43,000-seat stadium planned for Olympic 7s
Vasco da Gama says it will transform its stadium into a new 43,000-seat venue for the return of rugby to the Olympic Games in 2016.
The Brazilian football club says it will deliver the new venue proposal to Rio de Janeiro Olympic organisers in the next few days.
The original idea was to adapt its 25,000-seat Sao Januario Stadium for rugby sevens, but club directors have told The Associated Press that they decided to build a bigger arena at the location.
Vasco da Gama has until next Wednesday to deliver the project to the local Olympic organizing committee, which will then decide whether to approve the idea and give the club the go-ahead to start planning the construction.
Rugby will be returning to the Olympics after 92 years. The sport was last played at the 1924 Games in Paris.
"We've wanted to improve our stadium for quite some time and the Olympics give us a great opportunity to finally do it," club chief executive officer Luiz Gomes told The AP. "We will have the arena ready for the rugby competition in the 2016 Olympics and after that we will have a completely new stadium for the team."
The horseshoe-shaped Sao Januario was built in 1927 in the Maracana region and was the main football venue in Rio de Janeiro until Maracana was built for the 1950 World Cup. It's the stadium where star striker Romario scored his 1000th career goal while playing for Vasco in 2007. It's also remembered for a fence collapsing in the 2000 Brazilian league final, when more than 150 fans were injured.
The only part of the stadium which won't be destroyed for the new arena is the facade, which is considered a historic monument and can't be brought down.
"It's an old stadium, so it makes more sense to build almost everything from scratch instead of renovating it," Gomes said. "The only thing we have to keep is the facade."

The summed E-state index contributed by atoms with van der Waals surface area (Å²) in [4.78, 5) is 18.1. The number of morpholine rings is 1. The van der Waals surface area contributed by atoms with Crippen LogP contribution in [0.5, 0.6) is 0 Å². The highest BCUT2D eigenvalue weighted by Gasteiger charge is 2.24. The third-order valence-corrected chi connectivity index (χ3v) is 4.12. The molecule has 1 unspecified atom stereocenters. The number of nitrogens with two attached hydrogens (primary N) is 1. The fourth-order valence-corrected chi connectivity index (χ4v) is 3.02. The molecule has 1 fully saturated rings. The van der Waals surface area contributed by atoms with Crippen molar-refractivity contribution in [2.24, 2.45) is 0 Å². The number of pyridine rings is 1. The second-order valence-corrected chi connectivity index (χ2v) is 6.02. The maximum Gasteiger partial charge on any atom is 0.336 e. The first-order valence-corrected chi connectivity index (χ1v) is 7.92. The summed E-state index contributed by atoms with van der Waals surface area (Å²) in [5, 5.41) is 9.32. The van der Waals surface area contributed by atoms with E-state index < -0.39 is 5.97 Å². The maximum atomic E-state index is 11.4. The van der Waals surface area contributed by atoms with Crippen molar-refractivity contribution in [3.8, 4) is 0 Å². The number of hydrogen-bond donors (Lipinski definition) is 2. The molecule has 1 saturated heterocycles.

Gomes said the local Olympic committee and the rugby federation gave the club an 89-page book with demands for the sport's venue at the 2016 Games. The Vasco director was in London to evaluate the 2012 Olympic venues and also visited Twickenham, the home of English rugby.
The new Sao Januario is expected to be completed by the end of 2015 or early 2016. Construction work isn't expected to begin until July next year. The club doesn't want to get the project started before renovation at the Maracana is completed so it can host matches there while Sao Januario is closed.
Vasco doesn't say how much the new stadium will cost. Gomes said the club will finance about 60 percent of the costs and investors and sponsors will pay for the rest.
The city of Rio de Janeiro has already said it will do infrastructure work to improve conditions around the new Sao Januario, especially to create better access routes and to add public transportation options. Mayor Eduardo Paes, a longtime Vasco da Gama fan, has guaranteed the area will be completely revamped for the 2016 Games.
Vasco is a four-time Brazilian league winner and the 1998 Copa Libertadores champion.
Although rugby sevens is one of the fastest growing sports in the world, it does not have many players or followers in Brazil.
The 15-man game was played at the 1900, 1908, 1920 and 1924 Olympics before rugby was left out for nearly 100 years.